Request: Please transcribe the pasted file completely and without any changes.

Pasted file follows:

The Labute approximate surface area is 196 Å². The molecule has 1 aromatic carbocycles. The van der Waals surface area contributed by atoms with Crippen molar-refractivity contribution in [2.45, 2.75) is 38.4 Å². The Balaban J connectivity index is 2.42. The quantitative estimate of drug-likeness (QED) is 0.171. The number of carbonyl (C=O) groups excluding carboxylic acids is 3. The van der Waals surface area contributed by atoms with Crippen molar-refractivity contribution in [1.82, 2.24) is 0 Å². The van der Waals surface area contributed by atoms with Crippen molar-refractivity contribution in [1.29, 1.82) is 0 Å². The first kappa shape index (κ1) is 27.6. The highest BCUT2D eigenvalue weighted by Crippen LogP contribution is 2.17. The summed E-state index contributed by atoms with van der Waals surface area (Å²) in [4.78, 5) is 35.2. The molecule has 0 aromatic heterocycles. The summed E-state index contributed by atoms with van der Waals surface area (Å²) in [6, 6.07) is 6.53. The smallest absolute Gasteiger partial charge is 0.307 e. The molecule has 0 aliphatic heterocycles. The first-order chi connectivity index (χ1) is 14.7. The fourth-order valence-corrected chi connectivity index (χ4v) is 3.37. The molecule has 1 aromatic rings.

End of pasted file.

The Labute approximate surface area is 196 Å². The molecule has 1 aromatic carbocycles. The van der Waals surface area contributed by atoms with Crippen molar-refractivity contribution in [2.45, 2.75) is 38.4 Å². The Balaban J connectivity index is 2.42. The quantitative estimate of drug-likeness (QED) is 0.171. The number of carbonyl (C=O) groups excluding carboxylic acids is 3. The van der Waals surface area contributed by atoms with Crippen molar-refractivity contribution in [1.82, 2.24) is 0 Å². The van der Waals surface area contributed by atoms with Crippen molar-refractivity contribution in [1.29, 1.82) is 0 Å². The first kappa shape index (κ1) is 27.6. The highest BCUT2D eigenvalue weighted by Crippen LogP contribution is 2.17. The summed E-state index contributed by atoms with van der Waals surface area (Å²) in [4.78, 5) is 35.2. The molecule has 0 aromatic heterocycles. The summed E-state index contributed by atoms with van der Waals surface area (Å²) in [6, 6.07) is 6.53. The smallest absolute Gasteiger partial charge is 0.307 e. The molecule has 0 aliphatic heterocycles. The first-order chi connectivity index (χ1) is 14.7. The fourth-order valence-corrected chi connectivity index (χ4v) is 3.37. The molecule has 1 aromatic rings.